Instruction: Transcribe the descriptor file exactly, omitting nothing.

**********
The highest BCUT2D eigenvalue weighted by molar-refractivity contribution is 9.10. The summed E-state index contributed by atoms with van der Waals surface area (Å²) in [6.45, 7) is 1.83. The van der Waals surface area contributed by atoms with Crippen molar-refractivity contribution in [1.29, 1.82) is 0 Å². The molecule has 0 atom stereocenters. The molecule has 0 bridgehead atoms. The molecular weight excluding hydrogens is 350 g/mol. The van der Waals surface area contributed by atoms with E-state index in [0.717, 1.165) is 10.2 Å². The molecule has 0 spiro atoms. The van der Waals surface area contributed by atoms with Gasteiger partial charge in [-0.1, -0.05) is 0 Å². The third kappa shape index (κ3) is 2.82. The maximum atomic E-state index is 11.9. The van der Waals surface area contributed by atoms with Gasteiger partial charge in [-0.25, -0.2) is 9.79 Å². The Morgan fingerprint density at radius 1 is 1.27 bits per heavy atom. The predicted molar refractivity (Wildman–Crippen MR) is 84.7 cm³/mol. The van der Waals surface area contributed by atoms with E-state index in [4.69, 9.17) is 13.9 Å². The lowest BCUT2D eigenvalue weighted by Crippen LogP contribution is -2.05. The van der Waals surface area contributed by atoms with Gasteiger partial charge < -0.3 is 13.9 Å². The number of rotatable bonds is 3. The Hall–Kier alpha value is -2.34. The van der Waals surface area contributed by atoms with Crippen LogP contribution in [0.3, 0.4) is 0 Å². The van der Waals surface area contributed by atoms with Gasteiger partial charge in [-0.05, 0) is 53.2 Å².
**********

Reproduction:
The highest BCUT2D eigenvalue weighted by molar-refractivity contribution is 9.10. The summed E-state index contributed by atoms with van der Waals surface area (Å²) in [6.45, 7) is 1.83. The van der Waals surface area contributed by atoms with Crippen molar-refractivity contribution in [1.29, 1.82) is 0 Å². The molecule has 0 atom stereocenters. The molecule has 0 bridgehead atoms. The molecular weight excluding hydrogens is 350 g/mol. The van der Waals surface area contributed by atoms with E-state index in [0.717, 1.165) is 10.2 Å². The molecule has 0 spiro atoms. The van der Waals surface area contributed by atoms with Gasteiger partial charge in [-0.1, -0.05) is 0 Å². The third kappa shape index (κ3) is 2.82. The maximum atomic E-state index is 11.9. The van der Waals surface area contributed by atoms with Gasteiger partial charge in [-0.25, -0.2) is 9.79 Å². The Morgan fingerprint density at radius 1 is 1.27 bits per heavy atom. The predicted molar refractivity (Wildman–Crippen MR) is 84.7 cm³/mol. The van der Waals surface area contributed by atoms with E-state index in [4.69, 9.17) is 13.9 Å². The lowest BCUT2D eigenvalue weighted by Crippen LogP contribution is -2.05. The van der Waals surface area contributed by atoms with Gasteiger partial charge < -0.3 is 13.9 Å². The number of rotatable bonds is 3. The Hall–Kier alpha value is -2.34. The van der Waals surface area contributed by atoms with Crippen LogP contribution in [0.3, 0.4) is 0 Å². The van der Waals surface area contributed by atoms with Gasteiger partial charge in [-0.05, 0) is 53.2 Å².